Brodie improved to 50 points in 2008–09 and was praised by his coaches as being one of the best all-around defencemen in the OHL.[7] His season earned the attention of Hockey Canada, which invited him to their summer evaluation camp for the 2010 World Junior Ice Hockey Championships.[8] Brodie began the 2009–10 season in Saginaw but was traded to the Barrie Colts after 19 games as part of a four-player deal.[9] The Colts finished the year as the top-ranked team in the Canadian Hockey League (CHL), but were defeated by the Windsor Spitfires in the OHL championship series.[10]

ProfessionalEdit

 
Brodie as a member of the Abbotsford Heat

Entering his 20-year-old season, the Flames expected Brodie was ready to turn professional in 2010–11. The team praised the improvements he made to his game, and anticipated that he would join their American Hockey League (AHL) affiliate, the Abbotsford Heat.[6] A strong showing at the team's rookie camp,[11] and performances in the main camp that impressed both his coaches and teammates,[12] resulted in Brodie earning a spot with the Flames to begin the season.[13] He appeared in three games, recording two penalty minutes, before being assigned to Abbotsford.[14] TJ Brodie and New York Islanders player Josh Ho-Sang both have chosen to wear sweater #66, after Pittsburgh Penguins superstar Mario Lemieux, in a regular season game.[15]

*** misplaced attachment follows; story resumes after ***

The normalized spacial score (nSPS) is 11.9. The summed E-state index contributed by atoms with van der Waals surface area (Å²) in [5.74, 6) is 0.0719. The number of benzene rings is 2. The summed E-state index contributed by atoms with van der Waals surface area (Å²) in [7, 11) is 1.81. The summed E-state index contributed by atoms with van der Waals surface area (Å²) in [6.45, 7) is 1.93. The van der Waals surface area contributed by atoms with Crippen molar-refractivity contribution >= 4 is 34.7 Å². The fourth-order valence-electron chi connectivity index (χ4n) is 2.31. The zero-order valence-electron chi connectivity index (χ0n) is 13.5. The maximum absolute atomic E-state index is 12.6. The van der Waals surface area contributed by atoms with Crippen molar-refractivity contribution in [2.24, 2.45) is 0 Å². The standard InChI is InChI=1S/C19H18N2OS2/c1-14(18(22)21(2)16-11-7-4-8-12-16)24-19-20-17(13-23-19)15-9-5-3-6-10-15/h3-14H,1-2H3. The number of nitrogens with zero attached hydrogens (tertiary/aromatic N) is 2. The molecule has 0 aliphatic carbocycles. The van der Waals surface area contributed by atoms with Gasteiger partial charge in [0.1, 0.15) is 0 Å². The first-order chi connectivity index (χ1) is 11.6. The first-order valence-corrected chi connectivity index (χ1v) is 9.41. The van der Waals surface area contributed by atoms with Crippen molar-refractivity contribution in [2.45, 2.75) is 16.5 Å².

Brodie established himself as one of the Heat's top scorers and is considered one of the team's top prospects. While he did not challenge those complaints, Brodie's play was such that he was named the team's lone representative at the 2011 AHL All-Star Game.[16] He finished the year as Abbotsford's leading scorer amongst defencemen, and tied for second on the team overall, with 34 points. He led the Heat in assists with 29.[17]

Brodie began the 2011–12 season in Abbotsford, but an injury to Anton Babchuk led to his recall by the Flames on November 11, 2011.[18] He scored his first NHL point by assisting on a goal by Lee Stempniak against the Chicago Blackhawks on November 18.[19] Brodie's first NHL goal nine days later against goaltender Niklas Bäckström of the Minnesota Wild when an attempted pass to Tim Jackman was deflected into the goal.[20] Brodie played 54 games in his first NHL season, scoring 14 points.[21]